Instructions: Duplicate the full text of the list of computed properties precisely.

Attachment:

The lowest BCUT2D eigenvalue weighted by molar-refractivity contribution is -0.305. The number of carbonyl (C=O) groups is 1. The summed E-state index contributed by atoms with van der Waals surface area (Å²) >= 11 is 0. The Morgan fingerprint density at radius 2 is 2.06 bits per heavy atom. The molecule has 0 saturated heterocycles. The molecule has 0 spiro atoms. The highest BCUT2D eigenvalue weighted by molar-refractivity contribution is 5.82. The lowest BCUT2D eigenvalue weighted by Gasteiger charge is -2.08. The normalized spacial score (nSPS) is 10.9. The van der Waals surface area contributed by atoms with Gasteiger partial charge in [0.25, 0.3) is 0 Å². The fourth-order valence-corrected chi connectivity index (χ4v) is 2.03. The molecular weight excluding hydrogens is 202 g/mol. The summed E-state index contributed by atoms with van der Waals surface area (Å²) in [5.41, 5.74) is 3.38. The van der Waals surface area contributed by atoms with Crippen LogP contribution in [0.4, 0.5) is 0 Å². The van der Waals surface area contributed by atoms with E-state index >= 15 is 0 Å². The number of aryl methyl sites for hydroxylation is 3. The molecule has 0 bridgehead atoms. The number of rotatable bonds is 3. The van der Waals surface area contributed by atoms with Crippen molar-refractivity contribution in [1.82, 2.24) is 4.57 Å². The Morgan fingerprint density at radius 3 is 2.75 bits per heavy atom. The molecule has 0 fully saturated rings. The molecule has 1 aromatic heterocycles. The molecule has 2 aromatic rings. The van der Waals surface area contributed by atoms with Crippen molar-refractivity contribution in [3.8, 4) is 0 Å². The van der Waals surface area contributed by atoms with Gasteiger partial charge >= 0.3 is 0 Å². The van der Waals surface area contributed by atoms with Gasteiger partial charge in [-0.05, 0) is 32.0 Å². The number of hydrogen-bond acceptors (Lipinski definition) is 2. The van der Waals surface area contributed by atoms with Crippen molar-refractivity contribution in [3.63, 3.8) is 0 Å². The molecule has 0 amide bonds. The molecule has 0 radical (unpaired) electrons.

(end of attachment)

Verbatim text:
The lowest BCUT2D eigenvalue weighted by molar-refractivity contribution is -0.305. The number of carbonyl (C=O) groups is 1. The summed E-state index contributed by atoms with van der Waals surface area (Å²) >= 11 is 0. The Morgan fingerprint density at radius 2 is 2.06 bits per heavy atom. The molecule has 0 saturated heterocycles. The molecule has 0 spiro atoms. The highest BCUT2D eigenvalue weighted by molar-refractivity contribution is 5.82. The lowest BCUT2D eigenvalue weighted by Gasteiger charge is -2.08. The normalized spacial score (nSPS) is 10.9. The van der Waals surface area contributed by atoms with Gasteiger partial charge in [0.25, 0.3) is 0 Å². The fourth-order valence-corrected chi connectivity index (χ4v) is 2.03. The molecular weight excluding hydrogens is 202 g/mol. The summed E-state index contributed by atoms with van der Waals surface area (Å²) in [5.41, 5.74) is 3.38. The van der Waals surface area contributed by atoms with Crippen LogP contribution in [0.4, 0.5) is 0 Å². The van der Waals surface area contributed by atoms with E-state index >= 15 is 0 Å². The number of aryl methyl sites for hydroxylation is 3. The molecule has 0 bridgehead atoms. The number of rotatable bonds is 3. The van der Waals surface area contributed by atoms with Crippen molar-refractivity contribution in [1.82, 2.24) is 4.57 Å². The Morgan fingerprint density at radius 3 is 2.75 bits per heavy atom. The molecule has 0 fully saturated rings. The molecule has 1 aromatic heterocycles. The molecule has 2 aromatic rings. The van der Waals surface area contributed by atoms with Crippen molar-refractivity contribution in [3.8, 4) is 0 Å². The van der Waals surface area contributed by atoms with Gasteiger partial charge >= 0.3 is 0 Å². The van der Waals surface area contributed by atoms with Gasteiger partial charge in [-0.05, 0) is 32.0 Å². The number of hydrogen-bond acceptors (Lipinski definition) is 2. The van der Waals surface area contributed by atoms with Crippen molar-refractivity contribution in [3.63, 3.8) is 0 Å². The molecule has 0 amide bonds. The molecule has 0 radical (unpaired) electrons.